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|This Day in History||1|
Some time ago we were contacted by Mike Hopwood of the 4x4 Center in South Burlington, Vermont. He was interested in doing a bit of work on his website for The 4x4 Center as well as in getting our feedback (and later, a proposal) on integrating iPads into the classroom for a winter tire school he operates. If you find yourself wondering what kind of Land Rover restoration and vehicle repair shop has a classroom, you'd be joining the club. It didn't take long, however, for us to understand the project in more detail.
You see, Mike Hopwood operates a facility that provides Michelin Tire dealers from around the country an opportunity to test-drive Michelin tires in extreme conditions. We're talking about driving Jeeps up steep mountainsides, navigating seriously difficult terrain and generally putting these tires through the paces. Folks arrive from all over the country to participate in two-day courses at the Bolton Valley Resort. For this initial project we were tasked with taking care of preparing for the Winter Driving School. Our work was to include:
I use the phrase "was to include" because when the rubber met the road on this project we found out there was a lot we didn't know about the classroom itself and what challenges we faced in implementing this project. (Spoiler alert: it all works out in the end)
The primary project focus was replacing printed classroom materials with iPads and then providing incentive for students to return to the website. The school itself is a way for Michelin to train dealers about their tires by providing instrumented vehicles for winter condition testing. The students get behind the wheel of vehicles equiped with Michelin tires and other brands and they handle things like braking on ice, quick turns in deep snow, climbing steep hills and other tests. They get to experience first-hand the performance of Michelin tires versus other brands and to see actual numbers related to performance. Our job was to make that experience something that could last beyond the two days and provide students with incentives to use what they learned and create rich media they might be able to employ on the sales floor.
We took quite a bit of time in crafting our plan for the project and looking into the best ways to accomplish the goals we were given. We provided a list of the equipment we would need, a plan for how we were going to accomplish the goals and a timeline for getting the job done. Then we waited. And waited. And waited.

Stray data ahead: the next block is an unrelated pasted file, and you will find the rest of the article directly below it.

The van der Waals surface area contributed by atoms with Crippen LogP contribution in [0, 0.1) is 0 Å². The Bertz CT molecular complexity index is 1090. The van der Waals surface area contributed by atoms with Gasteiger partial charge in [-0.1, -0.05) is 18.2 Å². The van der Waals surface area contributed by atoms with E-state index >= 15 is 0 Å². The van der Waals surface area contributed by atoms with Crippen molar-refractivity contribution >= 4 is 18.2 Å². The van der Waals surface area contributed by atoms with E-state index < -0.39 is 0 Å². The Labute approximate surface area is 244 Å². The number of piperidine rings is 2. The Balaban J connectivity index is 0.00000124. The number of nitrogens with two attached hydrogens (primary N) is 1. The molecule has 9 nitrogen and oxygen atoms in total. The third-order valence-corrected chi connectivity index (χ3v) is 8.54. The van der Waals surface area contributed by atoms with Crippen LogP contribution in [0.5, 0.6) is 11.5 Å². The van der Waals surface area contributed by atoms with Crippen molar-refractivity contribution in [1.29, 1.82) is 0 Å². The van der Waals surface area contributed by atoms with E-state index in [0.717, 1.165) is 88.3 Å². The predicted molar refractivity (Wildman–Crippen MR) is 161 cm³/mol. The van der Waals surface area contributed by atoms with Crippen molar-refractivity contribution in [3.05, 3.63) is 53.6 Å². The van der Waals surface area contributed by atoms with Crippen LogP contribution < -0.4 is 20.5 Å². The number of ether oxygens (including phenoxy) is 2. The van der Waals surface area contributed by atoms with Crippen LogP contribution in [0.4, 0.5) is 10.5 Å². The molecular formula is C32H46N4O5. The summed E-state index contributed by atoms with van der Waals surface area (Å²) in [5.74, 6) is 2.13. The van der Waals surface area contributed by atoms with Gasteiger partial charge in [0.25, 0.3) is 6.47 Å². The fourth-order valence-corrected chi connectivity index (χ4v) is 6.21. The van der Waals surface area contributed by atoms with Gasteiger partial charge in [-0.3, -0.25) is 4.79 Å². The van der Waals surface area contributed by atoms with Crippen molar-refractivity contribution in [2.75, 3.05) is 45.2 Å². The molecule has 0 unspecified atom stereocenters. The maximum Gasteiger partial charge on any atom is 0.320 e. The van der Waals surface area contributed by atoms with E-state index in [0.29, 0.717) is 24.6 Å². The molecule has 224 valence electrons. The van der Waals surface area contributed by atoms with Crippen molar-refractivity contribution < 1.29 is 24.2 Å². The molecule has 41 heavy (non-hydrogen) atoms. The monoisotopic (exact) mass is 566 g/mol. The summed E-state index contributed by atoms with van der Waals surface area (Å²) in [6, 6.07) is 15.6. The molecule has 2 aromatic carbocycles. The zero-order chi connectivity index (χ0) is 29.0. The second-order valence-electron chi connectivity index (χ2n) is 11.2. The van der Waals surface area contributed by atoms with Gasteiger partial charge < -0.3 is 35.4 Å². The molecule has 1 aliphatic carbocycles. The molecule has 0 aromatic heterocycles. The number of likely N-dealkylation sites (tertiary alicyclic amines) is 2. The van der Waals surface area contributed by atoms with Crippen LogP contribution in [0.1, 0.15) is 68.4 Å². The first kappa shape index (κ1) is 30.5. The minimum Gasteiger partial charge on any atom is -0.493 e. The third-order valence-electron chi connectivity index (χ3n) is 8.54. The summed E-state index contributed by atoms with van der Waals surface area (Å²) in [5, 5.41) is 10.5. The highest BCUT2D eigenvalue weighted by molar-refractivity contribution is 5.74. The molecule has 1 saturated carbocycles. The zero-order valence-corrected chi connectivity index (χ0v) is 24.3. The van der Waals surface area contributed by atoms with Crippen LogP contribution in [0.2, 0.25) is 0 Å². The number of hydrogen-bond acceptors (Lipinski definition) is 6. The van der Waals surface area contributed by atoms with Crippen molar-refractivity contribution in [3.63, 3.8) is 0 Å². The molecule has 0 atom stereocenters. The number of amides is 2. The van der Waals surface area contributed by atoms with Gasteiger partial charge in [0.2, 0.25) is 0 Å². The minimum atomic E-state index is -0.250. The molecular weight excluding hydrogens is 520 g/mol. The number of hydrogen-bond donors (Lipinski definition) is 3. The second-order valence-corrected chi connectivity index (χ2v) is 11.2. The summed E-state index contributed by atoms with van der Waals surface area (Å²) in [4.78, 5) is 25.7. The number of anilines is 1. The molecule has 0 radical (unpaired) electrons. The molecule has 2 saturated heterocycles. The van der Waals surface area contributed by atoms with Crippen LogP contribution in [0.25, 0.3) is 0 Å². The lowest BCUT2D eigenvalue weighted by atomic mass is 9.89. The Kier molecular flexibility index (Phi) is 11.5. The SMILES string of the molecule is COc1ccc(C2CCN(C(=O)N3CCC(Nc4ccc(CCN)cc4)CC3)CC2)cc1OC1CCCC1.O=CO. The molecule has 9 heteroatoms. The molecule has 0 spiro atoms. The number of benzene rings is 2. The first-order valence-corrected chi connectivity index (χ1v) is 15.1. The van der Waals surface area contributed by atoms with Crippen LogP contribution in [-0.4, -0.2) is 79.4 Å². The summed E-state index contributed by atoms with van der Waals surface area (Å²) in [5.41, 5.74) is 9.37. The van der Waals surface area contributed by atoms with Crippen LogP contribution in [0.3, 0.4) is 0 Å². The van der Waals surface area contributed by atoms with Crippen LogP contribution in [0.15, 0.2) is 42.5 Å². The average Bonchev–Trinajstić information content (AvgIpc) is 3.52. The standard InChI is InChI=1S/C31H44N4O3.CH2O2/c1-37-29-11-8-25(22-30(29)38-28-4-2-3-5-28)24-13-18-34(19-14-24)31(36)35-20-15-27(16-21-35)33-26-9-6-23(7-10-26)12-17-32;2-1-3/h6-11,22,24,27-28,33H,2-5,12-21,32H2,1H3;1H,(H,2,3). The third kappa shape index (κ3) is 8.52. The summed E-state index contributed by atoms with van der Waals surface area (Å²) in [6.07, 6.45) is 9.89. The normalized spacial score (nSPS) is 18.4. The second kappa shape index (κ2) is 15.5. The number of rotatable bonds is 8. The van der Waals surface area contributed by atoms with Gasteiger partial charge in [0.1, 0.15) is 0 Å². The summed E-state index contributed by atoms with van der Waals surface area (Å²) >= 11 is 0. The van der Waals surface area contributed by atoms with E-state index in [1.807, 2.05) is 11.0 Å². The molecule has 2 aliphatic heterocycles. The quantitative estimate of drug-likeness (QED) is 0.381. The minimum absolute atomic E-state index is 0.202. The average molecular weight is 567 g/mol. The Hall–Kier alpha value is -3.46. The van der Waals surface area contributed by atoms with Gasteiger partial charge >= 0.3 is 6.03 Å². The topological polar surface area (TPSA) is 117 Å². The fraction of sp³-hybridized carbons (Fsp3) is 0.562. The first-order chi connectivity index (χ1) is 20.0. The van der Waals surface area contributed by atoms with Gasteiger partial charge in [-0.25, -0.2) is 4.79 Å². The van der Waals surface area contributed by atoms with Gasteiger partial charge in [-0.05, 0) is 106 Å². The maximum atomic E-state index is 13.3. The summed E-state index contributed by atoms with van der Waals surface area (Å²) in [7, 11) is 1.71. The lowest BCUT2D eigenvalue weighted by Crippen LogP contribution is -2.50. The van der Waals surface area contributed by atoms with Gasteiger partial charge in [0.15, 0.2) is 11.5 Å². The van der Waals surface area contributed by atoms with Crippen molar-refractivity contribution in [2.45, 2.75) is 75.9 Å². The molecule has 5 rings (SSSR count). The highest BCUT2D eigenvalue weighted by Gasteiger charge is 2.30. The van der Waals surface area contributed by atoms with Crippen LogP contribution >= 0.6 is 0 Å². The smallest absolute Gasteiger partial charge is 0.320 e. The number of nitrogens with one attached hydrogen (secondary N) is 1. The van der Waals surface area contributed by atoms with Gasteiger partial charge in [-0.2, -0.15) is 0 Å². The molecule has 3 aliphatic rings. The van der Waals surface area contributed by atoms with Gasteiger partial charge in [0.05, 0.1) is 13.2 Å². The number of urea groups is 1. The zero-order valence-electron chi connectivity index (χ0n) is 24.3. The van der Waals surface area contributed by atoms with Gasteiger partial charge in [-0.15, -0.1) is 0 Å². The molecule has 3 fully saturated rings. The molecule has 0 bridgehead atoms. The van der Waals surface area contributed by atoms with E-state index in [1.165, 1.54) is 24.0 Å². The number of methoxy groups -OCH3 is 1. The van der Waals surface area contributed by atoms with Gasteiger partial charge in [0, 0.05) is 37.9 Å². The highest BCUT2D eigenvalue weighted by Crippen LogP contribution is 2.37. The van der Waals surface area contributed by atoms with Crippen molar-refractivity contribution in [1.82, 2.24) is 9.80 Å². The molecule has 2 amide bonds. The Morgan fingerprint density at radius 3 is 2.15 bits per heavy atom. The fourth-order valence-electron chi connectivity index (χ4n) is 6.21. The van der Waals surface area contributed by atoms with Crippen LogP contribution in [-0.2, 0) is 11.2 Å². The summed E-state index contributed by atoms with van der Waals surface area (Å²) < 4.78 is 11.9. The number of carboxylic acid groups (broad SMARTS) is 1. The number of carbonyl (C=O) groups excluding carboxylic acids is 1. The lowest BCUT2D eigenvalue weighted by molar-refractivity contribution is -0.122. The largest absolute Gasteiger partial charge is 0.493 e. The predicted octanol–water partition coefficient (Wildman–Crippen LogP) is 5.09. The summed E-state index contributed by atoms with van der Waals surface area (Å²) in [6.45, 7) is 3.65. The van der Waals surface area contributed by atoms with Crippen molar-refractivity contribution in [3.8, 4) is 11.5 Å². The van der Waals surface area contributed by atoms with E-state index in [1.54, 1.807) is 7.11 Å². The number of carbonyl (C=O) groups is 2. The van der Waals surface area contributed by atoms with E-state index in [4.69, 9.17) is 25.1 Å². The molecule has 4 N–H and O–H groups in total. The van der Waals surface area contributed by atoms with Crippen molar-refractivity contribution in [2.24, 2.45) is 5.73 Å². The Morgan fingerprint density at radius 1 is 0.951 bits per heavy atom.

The purchase order for the equipment we needed (iPads, a charge and sync cart, Mac Mini computers ...) got sidetracked. The equipment was necessary to accomplish the goals of the project. Our timeline assumed the equipment would ship and we'd have plenty of time to work out the process for iPads in the classroom. The first class was already scheduled and the equipment had not yet arrived. This was the first in our series of "uh-oh" moments. If there is one thing we have discovered throughout this project it is that "uh-oh" moments really are opportunities to shine as a group dedicated to accomplishing goals for our clients.
When the equipment finally did arrive we no longer had weeks, we had days. And with those days we worked through the night with each of us getting sometimes as few as three hours of sleep. We did what had to be done to be ready for that first class and we pulled it off. Below is a picture from that first day of class.
The second "uh-oh" moment came when we realized how bad the wireless internet connection we had to work with was. It turns out that the classroom shared a single DSL line with all the guest rooms of the resort. This meant that we could not rely on the wireless connection to push the documents students were filling out to the website server some of which can get quite large. As a result, we had to go the extra mile and show up after every class and manually capture the data off the iPads. That extra mile is something Edgeworks Creative prides itself on and so we have done it. Thankfully, the classroom now has its' own DSL line and its' own router so we no longer have to babysit the documents loading to the website - it's now working as intended.
The students seem to enjoy the iPads and we have had positive feedback on the introduction of iPads to the classroom, integration of photo and video content to the website and the sharing facilities we provided for the students to be able to share their media.
Working with the folks from Michelin's Training group has been a pleasure and we're looking forward to working together in the future for the summer courses when we will be implementing the outdoor camera network and summer content as well as other future endeavors together.